Levels of nitric oxide (NO) —a signaling molecule that helps regulate blood flow and immune and neurological processes — are known to be low in the brains of people who have Alzheimer’s disease, but the reason for that hasn’t been clear, said study co-author Jeffrey S. Isenberg, a faculty member in the Division of Pulmonary, Allergy and Critical Care Medicine.

“Our research sheds light on how that loss of NO might happen, and reveals biochemical pathways that drug discoverers might be able to exploit to find new medicines for Alzheimer’s,” he said. “There is evidence that suggests enhancing NO levels can protect neurons from degenerating and dying.”

The researchers found in mouse and human cell experiments that amyloid-beta, the main component of the plaques that accumulate on brain cells in Alzheimer’s, binds to a cell surface receptor called CD36, which causes decreased activity of the enzyme soluble guanylate cyclase to reduce NO signaling. But that inhibitory effect required the presence of and interaction with CD47, another cell surface protein, indicating that additional steps in the pathway remain to be identified.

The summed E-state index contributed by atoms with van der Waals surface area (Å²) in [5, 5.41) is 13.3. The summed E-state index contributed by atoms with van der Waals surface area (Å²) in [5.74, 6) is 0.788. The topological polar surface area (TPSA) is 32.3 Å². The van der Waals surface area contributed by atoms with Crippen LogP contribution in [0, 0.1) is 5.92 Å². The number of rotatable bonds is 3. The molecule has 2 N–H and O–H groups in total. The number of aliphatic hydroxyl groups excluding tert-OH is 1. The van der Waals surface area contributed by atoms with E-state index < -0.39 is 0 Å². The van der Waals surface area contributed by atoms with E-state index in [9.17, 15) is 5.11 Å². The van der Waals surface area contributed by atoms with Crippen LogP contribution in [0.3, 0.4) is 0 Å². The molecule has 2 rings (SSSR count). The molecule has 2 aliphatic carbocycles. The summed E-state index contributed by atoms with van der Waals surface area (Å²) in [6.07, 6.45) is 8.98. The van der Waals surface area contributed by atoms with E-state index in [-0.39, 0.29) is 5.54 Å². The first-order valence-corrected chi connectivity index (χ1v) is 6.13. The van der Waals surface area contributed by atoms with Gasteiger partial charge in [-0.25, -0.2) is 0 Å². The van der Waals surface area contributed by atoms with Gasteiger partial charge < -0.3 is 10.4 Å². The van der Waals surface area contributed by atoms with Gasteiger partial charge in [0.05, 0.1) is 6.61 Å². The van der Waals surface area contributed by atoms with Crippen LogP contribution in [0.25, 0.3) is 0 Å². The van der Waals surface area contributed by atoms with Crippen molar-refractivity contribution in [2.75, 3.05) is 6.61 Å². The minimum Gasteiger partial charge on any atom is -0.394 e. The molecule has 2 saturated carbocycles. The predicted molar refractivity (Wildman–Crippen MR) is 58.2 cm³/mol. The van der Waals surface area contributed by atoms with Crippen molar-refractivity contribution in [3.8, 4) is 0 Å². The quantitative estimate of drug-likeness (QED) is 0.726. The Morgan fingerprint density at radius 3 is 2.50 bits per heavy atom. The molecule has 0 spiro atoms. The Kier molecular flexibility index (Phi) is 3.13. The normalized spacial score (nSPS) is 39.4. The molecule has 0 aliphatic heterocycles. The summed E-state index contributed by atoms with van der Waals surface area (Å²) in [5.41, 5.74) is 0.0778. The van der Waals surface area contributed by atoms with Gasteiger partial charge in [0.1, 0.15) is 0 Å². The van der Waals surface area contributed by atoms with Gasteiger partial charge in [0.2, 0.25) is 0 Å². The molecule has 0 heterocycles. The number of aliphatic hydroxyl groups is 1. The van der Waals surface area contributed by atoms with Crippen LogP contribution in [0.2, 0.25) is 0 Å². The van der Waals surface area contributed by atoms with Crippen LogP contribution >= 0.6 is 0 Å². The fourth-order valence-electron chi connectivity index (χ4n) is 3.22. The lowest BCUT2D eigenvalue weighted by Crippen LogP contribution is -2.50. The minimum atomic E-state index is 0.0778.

“It’s possible that an agent that could block either CD36 or CD47 could slow the progress of neuronal degeneration in Alzheimer’s by protecting the production of NO in the brain,” Isenberg said. “Importantly, we have already identified therapeutic agents that can interrupt the inhibitory signal induced by these interactions to maximize NO production, signaling and sensitivity.”

He and his colleagues currently are studying such blockers in a variety of disease models.

Stress, asthma linked